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Introduction to Memory management and virtual memory

Operating System reside in part of memory and rest is used by multiple processes. A process needs some memory to store its variable and code. Operating system must manages memory location, either allocated or free. The efficient utilization of memory by minimizing internal and external fragmentation is the goal of memory management and it’s functionality is the allocating and deallocating memory to processes.


Main Memory refers to a physical memory that is the internal memory of the computer. The word main is used to distinguish it from external mass storage devices such as disk drives. Main memory is also known as RAM. The computer is able to change only data that is in main memory. Therefore, every program we execute and every file we access must be copied from a storage device into main memory.

All the programs are loaded in the main memeory for execution. Sometimes the complete program is loaded into the memory, but some times a certain part or routine of the program is loaded into the main memory only when it is called by the program, this mechanism is called Dynamic Loading, this enhances the performance.

Also, at times one program is dependent on some other program. In such a case, rather than loading all the dependent programs, CPU links the dependent programs to the main executing program when its required. This mechanism is known as Dynamic Linking.


Virtual Memory

Virtual Memory is a space where large programs can store themselves in form of pages while their execution and only the required pages or portions of processes are loaded into the main memory. This technique is useful as large virtual memory is provided for user programs when a very small physical memory is there.

In real scenarios, most processes never need all their pages at once, for following reasons :

  • Error handling code is not needed unless that specific error occurs, some of which are quite rare.
  • Arrays are often over-sized for worst-case scenarios, and only a small fraction of the arrays are actually used in practice.
  • Certain features of certain programs are rarely used.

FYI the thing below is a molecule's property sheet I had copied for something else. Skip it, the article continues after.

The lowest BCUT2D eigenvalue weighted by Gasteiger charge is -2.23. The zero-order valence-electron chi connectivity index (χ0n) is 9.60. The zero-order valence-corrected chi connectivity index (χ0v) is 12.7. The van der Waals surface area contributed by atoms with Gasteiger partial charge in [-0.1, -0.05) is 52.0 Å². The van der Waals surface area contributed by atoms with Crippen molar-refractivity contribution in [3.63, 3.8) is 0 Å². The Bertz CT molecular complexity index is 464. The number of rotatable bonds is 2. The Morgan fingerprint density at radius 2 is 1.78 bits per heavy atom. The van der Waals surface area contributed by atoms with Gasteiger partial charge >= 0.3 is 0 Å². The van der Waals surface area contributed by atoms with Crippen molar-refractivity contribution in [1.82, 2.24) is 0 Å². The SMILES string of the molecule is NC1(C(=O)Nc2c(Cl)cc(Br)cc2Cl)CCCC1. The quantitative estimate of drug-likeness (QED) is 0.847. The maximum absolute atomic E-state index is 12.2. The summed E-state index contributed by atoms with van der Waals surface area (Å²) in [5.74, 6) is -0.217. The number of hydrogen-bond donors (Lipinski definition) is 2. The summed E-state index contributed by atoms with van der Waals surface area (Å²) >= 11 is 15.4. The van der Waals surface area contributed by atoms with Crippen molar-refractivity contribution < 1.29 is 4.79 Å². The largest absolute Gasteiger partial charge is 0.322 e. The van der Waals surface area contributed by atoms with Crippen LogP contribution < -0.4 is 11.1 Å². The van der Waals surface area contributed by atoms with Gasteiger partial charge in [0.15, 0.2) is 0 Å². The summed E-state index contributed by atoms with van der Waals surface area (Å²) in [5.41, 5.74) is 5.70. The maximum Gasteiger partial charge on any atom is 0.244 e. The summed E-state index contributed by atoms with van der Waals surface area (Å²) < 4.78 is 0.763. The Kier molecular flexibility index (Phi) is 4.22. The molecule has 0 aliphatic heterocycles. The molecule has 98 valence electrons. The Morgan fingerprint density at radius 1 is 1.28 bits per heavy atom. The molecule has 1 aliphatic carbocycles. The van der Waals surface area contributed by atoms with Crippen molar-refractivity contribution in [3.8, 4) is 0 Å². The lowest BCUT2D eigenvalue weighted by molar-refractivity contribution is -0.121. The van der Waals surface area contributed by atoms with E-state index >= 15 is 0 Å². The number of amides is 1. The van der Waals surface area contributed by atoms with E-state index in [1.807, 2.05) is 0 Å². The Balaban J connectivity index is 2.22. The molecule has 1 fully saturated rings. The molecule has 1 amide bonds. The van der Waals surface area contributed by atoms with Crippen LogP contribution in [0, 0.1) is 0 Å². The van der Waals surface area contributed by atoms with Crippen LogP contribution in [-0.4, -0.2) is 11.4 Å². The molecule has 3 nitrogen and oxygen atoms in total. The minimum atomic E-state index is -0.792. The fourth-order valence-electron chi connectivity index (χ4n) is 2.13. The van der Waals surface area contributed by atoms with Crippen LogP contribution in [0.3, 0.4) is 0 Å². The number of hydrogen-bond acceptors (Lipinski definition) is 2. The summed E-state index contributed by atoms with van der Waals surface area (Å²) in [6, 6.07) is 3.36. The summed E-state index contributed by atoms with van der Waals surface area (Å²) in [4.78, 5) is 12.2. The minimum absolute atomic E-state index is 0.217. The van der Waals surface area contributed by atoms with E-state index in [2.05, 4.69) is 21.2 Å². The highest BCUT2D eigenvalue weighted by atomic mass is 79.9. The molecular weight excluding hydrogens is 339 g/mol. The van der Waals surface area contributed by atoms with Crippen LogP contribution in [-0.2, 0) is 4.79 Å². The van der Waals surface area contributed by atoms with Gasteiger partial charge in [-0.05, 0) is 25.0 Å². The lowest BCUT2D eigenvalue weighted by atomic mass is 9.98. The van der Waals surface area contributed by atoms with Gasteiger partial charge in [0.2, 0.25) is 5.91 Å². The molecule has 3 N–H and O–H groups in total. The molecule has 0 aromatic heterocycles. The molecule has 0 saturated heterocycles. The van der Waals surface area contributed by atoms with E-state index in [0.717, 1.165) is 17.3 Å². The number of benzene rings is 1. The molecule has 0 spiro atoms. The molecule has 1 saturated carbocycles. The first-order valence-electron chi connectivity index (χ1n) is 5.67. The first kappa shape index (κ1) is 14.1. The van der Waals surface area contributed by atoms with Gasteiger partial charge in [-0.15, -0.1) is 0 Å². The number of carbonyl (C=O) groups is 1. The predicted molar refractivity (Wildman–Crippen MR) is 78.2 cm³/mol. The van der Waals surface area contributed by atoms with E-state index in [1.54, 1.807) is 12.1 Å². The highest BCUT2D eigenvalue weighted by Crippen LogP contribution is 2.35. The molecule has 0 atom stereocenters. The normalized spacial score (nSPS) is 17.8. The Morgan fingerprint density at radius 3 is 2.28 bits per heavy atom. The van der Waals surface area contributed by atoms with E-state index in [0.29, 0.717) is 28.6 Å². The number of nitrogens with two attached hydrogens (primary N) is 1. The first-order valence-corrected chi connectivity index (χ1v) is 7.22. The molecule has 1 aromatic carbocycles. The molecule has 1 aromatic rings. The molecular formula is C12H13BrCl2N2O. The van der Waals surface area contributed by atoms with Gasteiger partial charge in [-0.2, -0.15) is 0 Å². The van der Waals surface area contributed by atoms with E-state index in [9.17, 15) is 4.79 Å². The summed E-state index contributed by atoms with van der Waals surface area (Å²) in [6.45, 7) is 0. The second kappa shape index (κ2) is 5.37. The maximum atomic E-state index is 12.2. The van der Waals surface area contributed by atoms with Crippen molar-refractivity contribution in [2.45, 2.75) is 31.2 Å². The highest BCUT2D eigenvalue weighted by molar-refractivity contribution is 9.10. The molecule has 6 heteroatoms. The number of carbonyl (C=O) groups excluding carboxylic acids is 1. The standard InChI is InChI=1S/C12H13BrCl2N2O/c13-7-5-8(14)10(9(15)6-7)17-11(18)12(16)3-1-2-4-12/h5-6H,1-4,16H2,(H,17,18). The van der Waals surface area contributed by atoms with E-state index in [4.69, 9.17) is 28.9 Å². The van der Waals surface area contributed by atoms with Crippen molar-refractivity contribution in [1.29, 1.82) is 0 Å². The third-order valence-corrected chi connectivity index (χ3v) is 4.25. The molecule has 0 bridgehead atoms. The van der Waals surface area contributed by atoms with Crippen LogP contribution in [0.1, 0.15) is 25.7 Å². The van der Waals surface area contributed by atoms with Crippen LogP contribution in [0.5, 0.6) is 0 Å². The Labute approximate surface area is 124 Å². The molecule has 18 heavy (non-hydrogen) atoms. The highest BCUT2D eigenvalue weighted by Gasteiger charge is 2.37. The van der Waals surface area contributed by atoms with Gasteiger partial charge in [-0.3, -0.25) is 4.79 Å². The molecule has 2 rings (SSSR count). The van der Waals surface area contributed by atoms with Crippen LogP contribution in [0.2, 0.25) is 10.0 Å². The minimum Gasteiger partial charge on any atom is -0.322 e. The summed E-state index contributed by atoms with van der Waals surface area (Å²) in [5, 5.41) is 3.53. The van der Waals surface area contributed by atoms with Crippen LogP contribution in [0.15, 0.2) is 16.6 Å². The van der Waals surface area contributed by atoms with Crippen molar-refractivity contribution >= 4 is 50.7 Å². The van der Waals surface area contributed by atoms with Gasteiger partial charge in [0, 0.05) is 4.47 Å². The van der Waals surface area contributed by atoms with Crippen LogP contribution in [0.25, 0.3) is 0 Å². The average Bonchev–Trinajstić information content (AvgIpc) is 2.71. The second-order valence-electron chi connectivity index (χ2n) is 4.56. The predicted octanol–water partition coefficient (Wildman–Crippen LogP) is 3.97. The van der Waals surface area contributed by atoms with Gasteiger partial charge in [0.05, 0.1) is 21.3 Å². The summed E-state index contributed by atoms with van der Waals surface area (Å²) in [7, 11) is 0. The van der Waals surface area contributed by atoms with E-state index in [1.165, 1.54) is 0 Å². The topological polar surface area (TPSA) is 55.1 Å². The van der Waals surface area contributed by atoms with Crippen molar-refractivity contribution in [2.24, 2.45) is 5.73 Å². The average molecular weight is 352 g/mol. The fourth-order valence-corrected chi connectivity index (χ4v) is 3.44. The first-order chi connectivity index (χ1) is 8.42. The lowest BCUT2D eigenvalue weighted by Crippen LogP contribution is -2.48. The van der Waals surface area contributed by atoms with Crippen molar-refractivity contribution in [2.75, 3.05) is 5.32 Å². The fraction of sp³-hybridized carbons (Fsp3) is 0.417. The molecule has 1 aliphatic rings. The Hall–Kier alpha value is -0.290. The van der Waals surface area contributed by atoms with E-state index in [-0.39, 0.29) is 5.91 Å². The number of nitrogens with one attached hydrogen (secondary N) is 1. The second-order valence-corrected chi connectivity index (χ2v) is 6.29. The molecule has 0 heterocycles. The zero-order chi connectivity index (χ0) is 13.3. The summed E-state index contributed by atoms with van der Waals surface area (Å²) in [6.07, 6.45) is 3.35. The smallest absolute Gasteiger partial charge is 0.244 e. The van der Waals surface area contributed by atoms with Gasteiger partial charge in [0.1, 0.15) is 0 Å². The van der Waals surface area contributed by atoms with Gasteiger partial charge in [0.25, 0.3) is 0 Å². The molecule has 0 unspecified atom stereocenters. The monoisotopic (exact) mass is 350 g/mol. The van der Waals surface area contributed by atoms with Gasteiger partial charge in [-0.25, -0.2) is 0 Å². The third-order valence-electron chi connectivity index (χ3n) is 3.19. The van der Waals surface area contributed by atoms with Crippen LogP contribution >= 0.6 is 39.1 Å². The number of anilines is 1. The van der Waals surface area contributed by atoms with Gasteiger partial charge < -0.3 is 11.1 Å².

Benefits of having Virtual Memory :

  1. Large programs can be written, as virtual space available is huge compared to physical memory.
  2. Less I/O required, leads to faster and easy swapping of processes.
  3. More physical memory available, as programs are stored on virtual memory, so they occupy very less space on actual physical memory.

Logical vs physical address space

The address generated by CPU is called logical (or virtual) address space. Processes are always uses virtual address space and they do not see physical address. Logical address space is set of logical addresses that generated by a program.

The physical address is address that seen by memory unit and used to access memory units. Virtual addresses are mapped with physical addresses by memory management unit.




Objective and Functions of MMU:

  • Memory management unit (MMU) is a hardware device that maps virtual addresses to physical addresses.
  • The functions of the memory management unit is raising exception when necessary, protection and translation of virtual to physical addresses. Operating system handles memory management unit



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Schemes of Memory Allocation

Memory allocation techniques are assigning of blocks of memory on request to the processes. Main memory is divided into set of non-overlapping memory regions called partitions that can be allocated in contiguous or non - contiguous partitions. The advantages of memory allocation techniques is simple and no hardware supports required, but there are some disadvantages like program size is fixed, wastage of CPU time, and main memory not utilized fully etc.